While we're on the subject of gears, how about a little hill lesson? Pop quiz "What do you do when you're riding your bike and you come to a hill?" I hope you answered "Downshift." Well, guess what? Your legs are no exception to the rule. You still need to downshift on hills, even when you're running. This involves shortening your stride, which in turn reduces the level of muscle usage on your legs. It's easy to do but you have to remember to do it or you'll get to the top of a hill and wonder why you're quads are so wasted.

Are you ready for another no-brainer? If you have a 150 lb. body that you need to carry across town, which would be the easiest way to get the job done?

A.) Let one person do it.
B.) Let 6 people do it.

If you answered with B, read on.

Just imagine all of your individual body parts working together as a team. Then imagine that if that were the case, then no single part of your body would be carrying more than it's fair share of your total weight. Your legs wouldn't be working any harder than they need to. Your arms wouldn't be working any harder than they need to. Everyone would share in the load equally, and that's exactly what happens when all of your various body parts are involved in your running. Each part doing a little work is much more efficient than one or two parts doing most of the work. And, when all of your body parts are doing what they each do best, you've got the "Dream Team" in your court.

There are lots of runners out there that look as though some area of their body is not really participating. It's limp or stiff and generally not being a good helper for the work done by the rest of the body. I've also seen the opposite and everything in between. The next time you watch the New York City Marathon on TV, keep your eyes on the Kenyan that's in the lead and challenge yourself to find some part of his body that he's not using. Good luck.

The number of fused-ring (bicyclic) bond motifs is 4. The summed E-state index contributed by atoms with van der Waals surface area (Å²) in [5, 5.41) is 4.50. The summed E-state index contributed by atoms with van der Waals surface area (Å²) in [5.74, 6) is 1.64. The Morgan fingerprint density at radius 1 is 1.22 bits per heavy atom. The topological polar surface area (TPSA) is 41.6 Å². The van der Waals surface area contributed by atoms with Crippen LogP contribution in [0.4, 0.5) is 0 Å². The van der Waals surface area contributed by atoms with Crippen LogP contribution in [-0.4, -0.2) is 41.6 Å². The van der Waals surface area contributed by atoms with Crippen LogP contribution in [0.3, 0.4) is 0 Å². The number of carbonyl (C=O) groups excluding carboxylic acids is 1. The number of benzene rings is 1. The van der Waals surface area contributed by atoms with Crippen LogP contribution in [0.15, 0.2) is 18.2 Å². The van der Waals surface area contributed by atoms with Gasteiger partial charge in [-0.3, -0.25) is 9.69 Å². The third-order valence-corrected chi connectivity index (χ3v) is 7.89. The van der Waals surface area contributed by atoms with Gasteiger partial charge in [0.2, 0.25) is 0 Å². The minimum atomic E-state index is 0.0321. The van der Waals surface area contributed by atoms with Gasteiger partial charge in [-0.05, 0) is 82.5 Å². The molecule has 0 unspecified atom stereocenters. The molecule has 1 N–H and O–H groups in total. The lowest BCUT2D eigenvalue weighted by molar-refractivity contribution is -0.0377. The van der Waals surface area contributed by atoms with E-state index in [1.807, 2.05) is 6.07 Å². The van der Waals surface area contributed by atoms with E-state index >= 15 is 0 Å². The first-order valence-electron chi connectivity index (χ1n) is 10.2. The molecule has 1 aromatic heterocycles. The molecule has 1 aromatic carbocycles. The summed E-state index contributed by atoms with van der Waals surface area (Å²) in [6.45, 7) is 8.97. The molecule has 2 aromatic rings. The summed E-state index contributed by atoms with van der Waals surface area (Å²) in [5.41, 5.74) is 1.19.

Exercise: Do this on your next run. Once you're warmed up and running, ask yourself if there is any part of your body that is just along for the ride? Or, is there any part that is working too hard and doing more than it's fair share? To help you out, here's a little check- list:

Head
Neck
Shoulders
Arms
Hands
Chest
Abdomen
Hips
Spine
Legs
Feet

Here's how the physics works out. Each of these body sections has an interdependent relationship with the rest. They each have a "job" to do, and if everyone does their job, the machine runs smoothly and efficiently. If one of these parts isn't moving as much as it should, it could inhibit the movement of the other parts. For example, if you have a stiff neck, it will inhibit the movement of your shoulders, which will reduce your arm-swing, which will increase the effort of your legs, which will make your feet work harder than they need to get it?

Just spend a little time checking in with your body parts to see if there's anybody not doing their job. If you want to become a more efficient runner, learn to keep your body parts working as a team.

There is no question, high school physics has been valuable to me even though I didnít give it much focus. Optimal running form can be confirmed with the basic laws of physics, so I use those laws to help me tune in to the most energy efficient way to run. What Iíve discovered is that my body prefers it when Iím really efficient (even though my competitors donít!!) and I still get to be lazy while I'm running to my hearts
content.

Sound Interesting? There's more in my 200+ page book, ChiRunning: A Revolutionary Approach to Efforless, Injury-free Running. Even better, watch how you can do it while I explain in my step-by-step program available on DVD.

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1 CommentsLeave a comment below

I was just at another site with the same metaphor of the pendalum and the grandfather clock.